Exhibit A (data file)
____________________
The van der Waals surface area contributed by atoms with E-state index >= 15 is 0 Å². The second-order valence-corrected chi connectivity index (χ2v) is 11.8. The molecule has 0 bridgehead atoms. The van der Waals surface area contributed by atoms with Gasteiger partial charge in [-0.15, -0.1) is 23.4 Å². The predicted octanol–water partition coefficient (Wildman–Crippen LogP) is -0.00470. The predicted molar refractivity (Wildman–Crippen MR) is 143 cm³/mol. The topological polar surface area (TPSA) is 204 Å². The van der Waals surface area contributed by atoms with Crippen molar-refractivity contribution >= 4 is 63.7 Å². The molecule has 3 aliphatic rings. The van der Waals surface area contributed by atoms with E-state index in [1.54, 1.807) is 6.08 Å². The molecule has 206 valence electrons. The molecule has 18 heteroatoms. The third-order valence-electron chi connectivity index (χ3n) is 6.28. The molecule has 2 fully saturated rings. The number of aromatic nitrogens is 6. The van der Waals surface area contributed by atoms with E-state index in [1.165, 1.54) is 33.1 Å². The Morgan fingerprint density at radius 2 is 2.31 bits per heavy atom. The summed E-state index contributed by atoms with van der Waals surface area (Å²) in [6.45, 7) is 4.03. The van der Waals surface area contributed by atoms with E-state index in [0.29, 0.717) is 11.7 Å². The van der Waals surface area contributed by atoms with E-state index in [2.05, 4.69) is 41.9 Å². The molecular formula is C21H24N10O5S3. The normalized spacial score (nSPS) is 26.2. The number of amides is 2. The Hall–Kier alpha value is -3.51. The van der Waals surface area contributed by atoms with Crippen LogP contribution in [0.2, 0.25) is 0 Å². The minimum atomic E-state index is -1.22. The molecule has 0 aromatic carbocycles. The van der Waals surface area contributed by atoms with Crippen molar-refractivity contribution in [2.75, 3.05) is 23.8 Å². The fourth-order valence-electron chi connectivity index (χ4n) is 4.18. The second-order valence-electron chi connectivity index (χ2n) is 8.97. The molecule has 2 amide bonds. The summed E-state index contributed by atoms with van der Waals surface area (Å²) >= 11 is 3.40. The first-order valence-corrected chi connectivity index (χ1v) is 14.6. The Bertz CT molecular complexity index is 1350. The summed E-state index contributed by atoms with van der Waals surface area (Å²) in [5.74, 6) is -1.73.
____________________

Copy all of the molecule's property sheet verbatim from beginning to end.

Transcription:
The van der Waals surface area contributed by atoms with E-state index >= 15 is 0 Å². The second-order valence-corrected chi connectivity index (χ2v) is 11.8. The molecule has 0 bridgehead atoms. The van der Waals surface area contributed by atoms with Gasteiger partial charge in [-0.15, -0.1) is 23.4 Å². The predicted octanol–water partition coefficient (Wildman–Crippen LogP) is -0.00470. The predicted molar refractivity (Wildman–Crippen MR) is 143 cm³/mol. The topological polar surface area (TPSA) is 204 Å². The van der Waals surface area contributed by atoms with Crippen molar-refractivity contribution >= 4 is 63.7 Å². The molecule has 3 aliphatic rings. The van der Waals surface area contributed by atoms with E-state index in [1.54, 1.807) is 6.08 Å². The molecule has 206 valence electrons. The molecule has 18 heteroatoms. The third-order valence-electron chi connectivity index (χ3n) is 6.28. The molecule has 2 fully saturated rings. The number of aromatic nitrogens is 6. The van der Waals surface area contributed by atoms with E-state index in [1.165, 1.54) is 33.1 Å². The Morgan fingerprint density at radius 2 is 2.31 bits per heavy atom. The summed E-state index contributed by atoms with van der Waals surface area (Å²) in [6.45, 7) is 4.03. The van der Waals surface area contributed by atoms with E-state index in [0.29, 0.717) is 11.7 Å². The van der Waals surface area contributed by atoms with E-state index in [2.05, 4.69) is 41.9 Å². The molecular formula is C21H24N10O5S3. The normalized spacial score (nSPS) is 26.2. The number of amides is 2. The Hall–Kier alpha value is -3.51. The van der Waals surface area contributed by atoms with Crippen LogP contribution in [0.2, 0.25) is 0 Å². The minimum atomic E-state index is -1.22. The molecule has 0 aromatic carbocycles. The van der Waals surface area contributed by atoms with Crippen molar-refractivity contribution in [2.75, 3.05) is 23.8 Å². The fourth-order valence-electron chi connectivity index (χ4n) is 4.18. The second-order valence-electron chi connectivity index (χ2n) is 8.97. The molecule has 2 amide bonds. The summed E-state index contributed by atoms with van der Waals surface area (Å²) >= 11 is 3.40. The first-order valence-corrected chi connectivity index (χ1v) is 14.6. The Bertz CT molecular complexity index is 1350. The summed E-state index contributed by atoms with van der Waals surface area (Å²) in [5.74, 6) is -1.73.